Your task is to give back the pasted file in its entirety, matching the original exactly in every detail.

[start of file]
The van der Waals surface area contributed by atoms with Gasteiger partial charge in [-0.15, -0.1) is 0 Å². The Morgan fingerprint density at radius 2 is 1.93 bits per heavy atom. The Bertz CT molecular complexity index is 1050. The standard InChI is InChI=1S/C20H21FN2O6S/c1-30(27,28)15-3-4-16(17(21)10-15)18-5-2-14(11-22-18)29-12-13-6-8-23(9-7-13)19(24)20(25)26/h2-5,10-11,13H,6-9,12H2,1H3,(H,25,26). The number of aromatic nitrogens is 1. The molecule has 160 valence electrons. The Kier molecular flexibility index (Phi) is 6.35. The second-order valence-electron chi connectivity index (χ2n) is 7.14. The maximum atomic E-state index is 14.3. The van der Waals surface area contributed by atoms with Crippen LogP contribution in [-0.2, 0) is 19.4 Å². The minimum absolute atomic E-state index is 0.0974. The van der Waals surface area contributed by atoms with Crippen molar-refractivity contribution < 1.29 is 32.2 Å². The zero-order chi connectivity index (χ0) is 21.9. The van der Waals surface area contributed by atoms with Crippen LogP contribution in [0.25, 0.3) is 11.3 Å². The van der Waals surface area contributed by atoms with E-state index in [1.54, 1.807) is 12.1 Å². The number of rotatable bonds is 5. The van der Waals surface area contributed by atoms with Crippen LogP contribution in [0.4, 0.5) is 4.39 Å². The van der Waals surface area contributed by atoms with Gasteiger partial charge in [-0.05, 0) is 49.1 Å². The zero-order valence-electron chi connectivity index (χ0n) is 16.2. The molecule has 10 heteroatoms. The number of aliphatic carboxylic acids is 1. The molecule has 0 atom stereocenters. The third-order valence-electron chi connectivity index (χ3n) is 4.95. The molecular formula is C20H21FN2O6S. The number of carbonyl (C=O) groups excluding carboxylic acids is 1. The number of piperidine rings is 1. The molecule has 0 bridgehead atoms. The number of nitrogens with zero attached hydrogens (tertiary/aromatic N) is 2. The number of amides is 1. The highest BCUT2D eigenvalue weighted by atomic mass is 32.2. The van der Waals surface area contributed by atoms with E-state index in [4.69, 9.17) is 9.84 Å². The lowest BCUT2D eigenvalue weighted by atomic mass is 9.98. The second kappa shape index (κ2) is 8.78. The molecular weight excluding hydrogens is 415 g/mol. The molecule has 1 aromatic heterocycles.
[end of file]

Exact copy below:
The van der Waals surface area contributed by atoms with Gasteiger partial charge in [-0.15, -0.1) is 0 Å². The Morgan fingerprint density at radius 2 is 1.93 bits per heavy atom. The Bertz CT molecular complexity index is 1050. The standard InChI is InChI=1S/C20H21FN2O6S/c1-30(27,28)15-3-4-16(17(21)10-15)18-5-2-14(11-22-18)29-12-13-6-8-23(9-7-13)19(24)20(25)26/h2-5,10-11,13H,6-9,12H2,1H3,(H,25,26). The number of aromatic nitrogens is 1. The molecule has 160 valence electrons. The Kier molecular flexibility index (Phi) is 6.35. The second-order valence-electron chi connectivity index (χ2n) is 7.14. The maximum atomic E-state index is 14.3. The van der Waals surface area contributed by atoms with Crippen LogP contribution in [-0.2, 0) is 19.4 Å². The minimum absolute atomic E-state index is 0.0974. The van der Waals surface area contributed by atoms with Crippen molar-refractivity contribution < 1.29 is 32.2 Å². The zero-order chi connectivity index (χ0) is 21.9. The van der Waals surface area contributed by atoms with Crippen LogP contribution in [0.25, 0.3) is 11.3 Å². The van der Waals surface area contributed by atoms with E-state index in [1.54, 1.807) is 12.1 Å². The number of rotatable bonds is 5. The van der Waals surface area contributed by atoms with Crippen LogP contribution in [0.4, 0.5) is 4.39 Å². The van der Waals surface area contributed by atoms with Gasteiger partial charge in [-0.05, 0) is 49.1 Å². The zero-order valence-electron chi connectivity index (χ0n) is 16.2. The molecule has 10 heteroatoms. The number of aliphatic carboxylic acids is 1. The molecule has 0 atom stereocenters. The third-order valence-electron chi connectivity index (χ3n) is 4.95. The molecular formula is C20H21FN2O6S. The number of carbonyl (C=O) groups excluding carboxylic acids is 1. The number of piperidine rings is 1. The molecule has 0 bridgehead atoms. The number of nitrogens with zero attached hydrogens (tertiary/aromatic N) is 2. The number of amides is 1. The highest BCUT2D eigenvalue weighted by atomic mass is 32.2. The van der Waals surface area contributed by atoms with E-state index in [4.69, 9.17) is 9.84 Å². The lowest BCUT2D eigenvalue weighted by atomic mass is 9.98. The second kappa shape index (κ2) is 8.78. The molecular weight excluding hydrogens is 415 g/mol. The molecule has 1 aromatic heterocycles.